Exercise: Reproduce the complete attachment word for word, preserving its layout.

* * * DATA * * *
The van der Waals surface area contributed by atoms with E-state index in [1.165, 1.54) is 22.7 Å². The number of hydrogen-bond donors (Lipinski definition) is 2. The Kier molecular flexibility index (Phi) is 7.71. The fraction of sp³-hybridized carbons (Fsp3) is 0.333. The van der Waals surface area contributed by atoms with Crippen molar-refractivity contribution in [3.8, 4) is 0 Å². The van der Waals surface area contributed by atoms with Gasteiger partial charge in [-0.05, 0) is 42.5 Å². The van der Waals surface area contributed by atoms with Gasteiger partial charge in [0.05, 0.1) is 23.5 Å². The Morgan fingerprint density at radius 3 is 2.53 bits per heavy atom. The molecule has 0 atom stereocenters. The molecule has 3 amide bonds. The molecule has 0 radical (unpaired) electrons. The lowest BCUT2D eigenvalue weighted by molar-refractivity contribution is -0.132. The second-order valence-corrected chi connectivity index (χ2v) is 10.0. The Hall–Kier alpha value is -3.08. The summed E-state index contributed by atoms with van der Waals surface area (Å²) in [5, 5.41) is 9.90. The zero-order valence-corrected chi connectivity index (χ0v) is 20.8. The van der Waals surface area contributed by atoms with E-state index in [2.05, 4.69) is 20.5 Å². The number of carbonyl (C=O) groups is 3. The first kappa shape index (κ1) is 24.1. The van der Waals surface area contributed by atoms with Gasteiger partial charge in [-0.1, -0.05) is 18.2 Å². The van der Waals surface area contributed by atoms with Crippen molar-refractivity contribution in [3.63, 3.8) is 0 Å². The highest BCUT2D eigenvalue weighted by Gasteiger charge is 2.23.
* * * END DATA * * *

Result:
The van der Waals surface area contributed by atoms with E-state index in [1.165, 1.54) is 22.7 Å². The number of hydrogen-bond donors (Lipinski definition) is 2. The Kier molecular flexibility index (Phi) is 7.71. The fraction of sp³-hybridized carbons (Fsp3) is 0.333. The van der Waals surface area contributed by atoms with Crippen molar-refractivity contribution in [3.8, 4) is 0 Å². The van der Waals surface area contributed by atoms with Gasteiger partial charge in [-0.05, 0) is 42.5 Å². The van der Waals surface area contributed by atoms with Gasteiger partial charge in [0.05, 0.1) is 23.5 Å². The Morgan fingerprint density at radius 3 is 2.53 bits per heavy atom. The molecule has 0 atom stereocenters. The molecule has 3 amide bonds. The molecule has 0 radical (unpaired) electrons. The lowest BCUT2D eigenvalue weighted by molar-refractivity contribution is -0.132. The second-order valence-corrected chi connectivity index (χ2v) is 10.0. The Hall–Kier alpha value is -3.08. The summed E-state index contributed by atoms with van der Waals surface area (Å²) in [5, 5.41) is 9.90. The zero-order valence-corrected chi connectivity index (χ0v) is 20.8. The van der Waals surface area contributed by atoms with E-state index in [2.05, 4.69) is 20.5 Å². The number of carbonyl (C=O) groups is 3. The first kappa shape index (κ1) is 24.1. The van der Waals surface area contributed by atoms with Gasteiger partial charge in [-0.1, -0.05) is 18.2 Å². The van der Waals surface area contributed by atoms with Crippen molar-refractivity contribution in [3.63, 3.8) is 0 Å². The highest BCUT2D eigenvalue weighted by Gasteiger charge is 2.23.